LAST MONDAY (Sep 13), after a trial at Aberystwyth Justice Centre, Mr Lewis Jones of Ynys Hir Farm, Machynlleth was found guilty of two charges under the Animal Welfare Act 2006 of causing unnecessary suffering to sheep in his care, following an investigation by officers from Ceredigion County Council.
An Animal Health officer from Ceredigion County Council visited land at Tanycastell, Rhydyfelin, Aberystwyth, on 24 December 2015, following receipt of a complaint from a member of the public. The officer found that the flock was suffering from sheep scab, with one sheep suffering so badly that when later examined by an expert who provided evidence at the trial, it was described as being “the worst case of sheep scab he had ever seen”.
The animal had lost most of its fleece and had little protection to the weather conditions during some of the coldest and wettest times of the year.
Also during the inspection, the Animal Health officer found a ram lamb on its own and separated from the flock, walking around in circles in the field. On inspection it was found that the lamb’s horns had been allowed to grow into and against the eyes of the animal, meaning it was blinded and caused suffering.
The court was satisfied that these horns had been causing the animal suffering and expert testimony confirmed that this would have been occurring for a period of weeks. It is normal and reasonable practice for the horns of animals to be trimmed where there is a risk that they may grow inwards towards the head.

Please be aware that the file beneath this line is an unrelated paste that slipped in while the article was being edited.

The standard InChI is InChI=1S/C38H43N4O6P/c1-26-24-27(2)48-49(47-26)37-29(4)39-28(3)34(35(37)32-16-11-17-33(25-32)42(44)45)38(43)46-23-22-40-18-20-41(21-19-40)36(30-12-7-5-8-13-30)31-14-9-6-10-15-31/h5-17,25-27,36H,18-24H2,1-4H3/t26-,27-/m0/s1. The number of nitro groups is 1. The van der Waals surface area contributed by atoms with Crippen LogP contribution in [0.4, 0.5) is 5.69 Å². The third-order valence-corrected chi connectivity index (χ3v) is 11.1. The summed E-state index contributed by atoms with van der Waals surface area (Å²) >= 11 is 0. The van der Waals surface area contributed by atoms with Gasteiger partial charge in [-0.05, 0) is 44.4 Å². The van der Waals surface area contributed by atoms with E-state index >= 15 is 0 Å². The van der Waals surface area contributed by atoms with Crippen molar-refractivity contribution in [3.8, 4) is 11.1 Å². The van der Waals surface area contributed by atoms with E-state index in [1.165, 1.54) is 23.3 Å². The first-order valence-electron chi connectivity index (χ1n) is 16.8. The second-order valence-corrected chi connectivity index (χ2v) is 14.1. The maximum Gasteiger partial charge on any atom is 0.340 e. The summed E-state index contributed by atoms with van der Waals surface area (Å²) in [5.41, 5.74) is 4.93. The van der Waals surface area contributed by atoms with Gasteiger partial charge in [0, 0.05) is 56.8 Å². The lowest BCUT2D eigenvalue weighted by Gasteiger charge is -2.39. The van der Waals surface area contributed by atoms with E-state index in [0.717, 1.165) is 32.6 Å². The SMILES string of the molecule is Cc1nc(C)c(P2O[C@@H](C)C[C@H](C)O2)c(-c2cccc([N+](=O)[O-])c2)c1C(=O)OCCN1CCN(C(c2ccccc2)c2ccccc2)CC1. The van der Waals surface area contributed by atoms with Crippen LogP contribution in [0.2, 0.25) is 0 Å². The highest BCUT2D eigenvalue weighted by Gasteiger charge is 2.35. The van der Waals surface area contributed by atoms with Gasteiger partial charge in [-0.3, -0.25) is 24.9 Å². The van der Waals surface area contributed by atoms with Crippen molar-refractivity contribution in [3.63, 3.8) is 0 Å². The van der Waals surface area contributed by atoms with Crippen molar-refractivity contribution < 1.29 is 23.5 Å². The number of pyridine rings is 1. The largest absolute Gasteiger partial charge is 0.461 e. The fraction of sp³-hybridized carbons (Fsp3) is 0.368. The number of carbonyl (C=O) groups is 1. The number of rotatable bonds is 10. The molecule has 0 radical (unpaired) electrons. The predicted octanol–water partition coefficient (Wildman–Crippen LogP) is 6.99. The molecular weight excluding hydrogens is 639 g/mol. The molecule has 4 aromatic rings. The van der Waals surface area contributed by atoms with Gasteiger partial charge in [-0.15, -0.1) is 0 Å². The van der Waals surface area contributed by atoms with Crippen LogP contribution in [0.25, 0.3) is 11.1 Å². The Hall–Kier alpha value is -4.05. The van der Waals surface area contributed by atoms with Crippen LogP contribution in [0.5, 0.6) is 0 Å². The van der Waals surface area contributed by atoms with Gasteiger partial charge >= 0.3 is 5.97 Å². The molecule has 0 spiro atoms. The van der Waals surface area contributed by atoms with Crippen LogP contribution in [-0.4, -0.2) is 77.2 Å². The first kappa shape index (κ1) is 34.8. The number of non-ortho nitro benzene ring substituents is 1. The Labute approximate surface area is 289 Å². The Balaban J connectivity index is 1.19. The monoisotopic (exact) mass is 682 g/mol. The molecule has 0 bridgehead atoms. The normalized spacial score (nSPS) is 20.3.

In passing sentence, District Judge John Parsons told Mr. Lewis Jones: “The inspections of your flock have simply been inadequate. We know that the Council Inspector was easily able to find and identify the suffering of the ewe. And he was able to identify the ram as suffering from its behaviour.”
Mr. Lewis Jones, who is 76 and has been farming all his life, was fined £200 per offence and ordered to pay £2,564 of prosecution costs along with a £30 victim surcharge.
Commenting on the case, Head of Lifestyle Services at Ceredigion County Council, Mr Huw Williams, said: “Our Animal Health Officers work with the local farmers and the agricultural community in general to ensure that good animal welfare standards are maintained in the county. The vast majority of farmers work hard to ensure that the highest possible welfare standards for their livestock.